Spotlight on Faculty: Maryan Soliman, Assistant Professor in the Intercollegiate Department Of Africana Studies

Maryan Soliman

This fall, 11 new tenure-track faculty members joined Scripps College, including two at the W.M. Keck Science Department. As part of our ongoing series on Scripps’ faculty, the Office of Marketing and Communications recently sat down with Maryan Soliman, who is an assistant professor in the Intercollegiate Department of Africana Studies and has an appointment with Scripps College.

Soliman earned her PhD in history from the University of Pennsylvania in 2014, her BA in history from UC Berkeley and her MA in history from San Francisco State University. During the 2015–16 academic year, she held a postdoctoral fellowship with the African and African American Studies Program at Washington University in St. Louis. Maryan’s research interests include the black freedom movement, labor organizing, and radical history. Her scholarship examines social movements’ race politics and views on capitalism in the nineteenth and twentieth centuries. Maryan’s book manuscript, Reconstruction Relived: Communists, Race, and Southern Liberalism in 1930s Atlanta, explores the protest movement that emerged to defend the constitutional liberties of Communists facing state repression in Atlanta during the Great Depression. The project recognizes that responses to Communist race radicalism in the region provide a window into the worldviews and racial attitudes of southerners.

Scripps College: Your upcoming book manuscript, the focus of your dissertation, provides insights about how the Communist Party worked to help the cause of justice for black Americans during an era that we don’t often hear much about: that of 1930s Atlanta. Who were the players? What issues were at stake?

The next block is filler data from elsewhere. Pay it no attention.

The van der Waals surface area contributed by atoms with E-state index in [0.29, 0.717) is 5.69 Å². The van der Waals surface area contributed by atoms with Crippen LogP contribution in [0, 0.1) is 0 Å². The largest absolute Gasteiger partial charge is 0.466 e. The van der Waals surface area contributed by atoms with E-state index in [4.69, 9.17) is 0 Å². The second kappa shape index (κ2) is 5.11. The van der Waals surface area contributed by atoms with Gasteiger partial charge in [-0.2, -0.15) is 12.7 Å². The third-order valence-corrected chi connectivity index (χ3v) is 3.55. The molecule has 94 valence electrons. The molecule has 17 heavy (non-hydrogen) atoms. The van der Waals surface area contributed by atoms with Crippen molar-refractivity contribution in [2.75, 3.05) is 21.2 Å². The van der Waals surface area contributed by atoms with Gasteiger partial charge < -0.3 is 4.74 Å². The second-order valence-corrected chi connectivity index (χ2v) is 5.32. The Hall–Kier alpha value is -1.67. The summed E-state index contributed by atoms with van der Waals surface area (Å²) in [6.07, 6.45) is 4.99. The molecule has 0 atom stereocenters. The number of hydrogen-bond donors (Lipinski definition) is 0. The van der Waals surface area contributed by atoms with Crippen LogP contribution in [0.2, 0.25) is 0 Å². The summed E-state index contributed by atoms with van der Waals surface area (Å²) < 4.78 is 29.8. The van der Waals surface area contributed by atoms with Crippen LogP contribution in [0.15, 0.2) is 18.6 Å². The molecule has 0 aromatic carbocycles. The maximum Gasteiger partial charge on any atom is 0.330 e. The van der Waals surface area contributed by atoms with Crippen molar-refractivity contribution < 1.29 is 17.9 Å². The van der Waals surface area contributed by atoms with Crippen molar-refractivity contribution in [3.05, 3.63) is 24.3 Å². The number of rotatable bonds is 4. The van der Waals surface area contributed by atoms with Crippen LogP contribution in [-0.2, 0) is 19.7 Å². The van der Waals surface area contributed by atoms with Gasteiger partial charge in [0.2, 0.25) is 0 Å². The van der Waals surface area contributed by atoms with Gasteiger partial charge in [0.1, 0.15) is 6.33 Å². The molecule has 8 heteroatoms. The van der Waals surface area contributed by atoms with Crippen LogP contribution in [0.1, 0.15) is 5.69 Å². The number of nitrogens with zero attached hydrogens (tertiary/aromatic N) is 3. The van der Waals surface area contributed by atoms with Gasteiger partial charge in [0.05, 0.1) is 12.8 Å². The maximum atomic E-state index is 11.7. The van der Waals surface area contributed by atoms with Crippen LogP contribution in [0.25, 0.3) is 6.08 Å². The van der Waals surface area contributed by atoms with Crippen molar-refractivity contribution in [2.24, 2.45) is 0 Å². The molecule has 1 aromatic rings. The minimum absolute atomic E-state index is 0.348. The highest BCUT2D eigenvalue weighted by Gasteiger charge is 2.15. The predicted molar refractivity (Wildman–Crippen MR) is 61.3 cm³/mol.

Maryan Soliman: As part of the Communist International, headquartered in Moscow, the Communist Party of the United States of America (CPUSA) believed that the economic crisis of the late 1920s had created a situation ripe for worldwide revolution and that black workers would play a pivotal role in overturning capitalism in the US. In 1930, scores of black and white Communists headed to the South—to where the majority of African Americans resided at the time—in a brave effort to build an integrated labor movement. In Atlanta, the CPUSA’s events drew the attendance of hundreds of black southerners curious about what these radicals had to offer. At a time of Jim Crow segregation, the Communists advocated for full racial equality, including for the legal right of black and white people to marry. In contrast, progressive organizations in the region took a cautious approach to race relations, combating only the most egregious aspects of separate facilities instead of confronting segregation itself. In fact, these groups designated separate black and white seating at their meetings in observance of Atlanta racial norms. No wonder the Communists aroused the ire of Atlanta city officials and conservatives with their integrated events and radical race politics. Authorities arrested and charged those who organized Communist meetings with “attempting to incite insurrection” under a state statute that dated back to the antebellum era and carried a possible death sentence. Interestingly, white southern liberals came to the defense of the Communists’ free speech rights, but they did so in the tradition of a cautious approach to race relations. They left race out of the discussion of why the Communists were targeted, and they organized an all-white public defense campaign. In the end, the Communists were spared, but the insurrection statute remained on the books only to be called upon once again during the next episode of integrated dissent in Atlanta: the civil rights movement of the 1960s.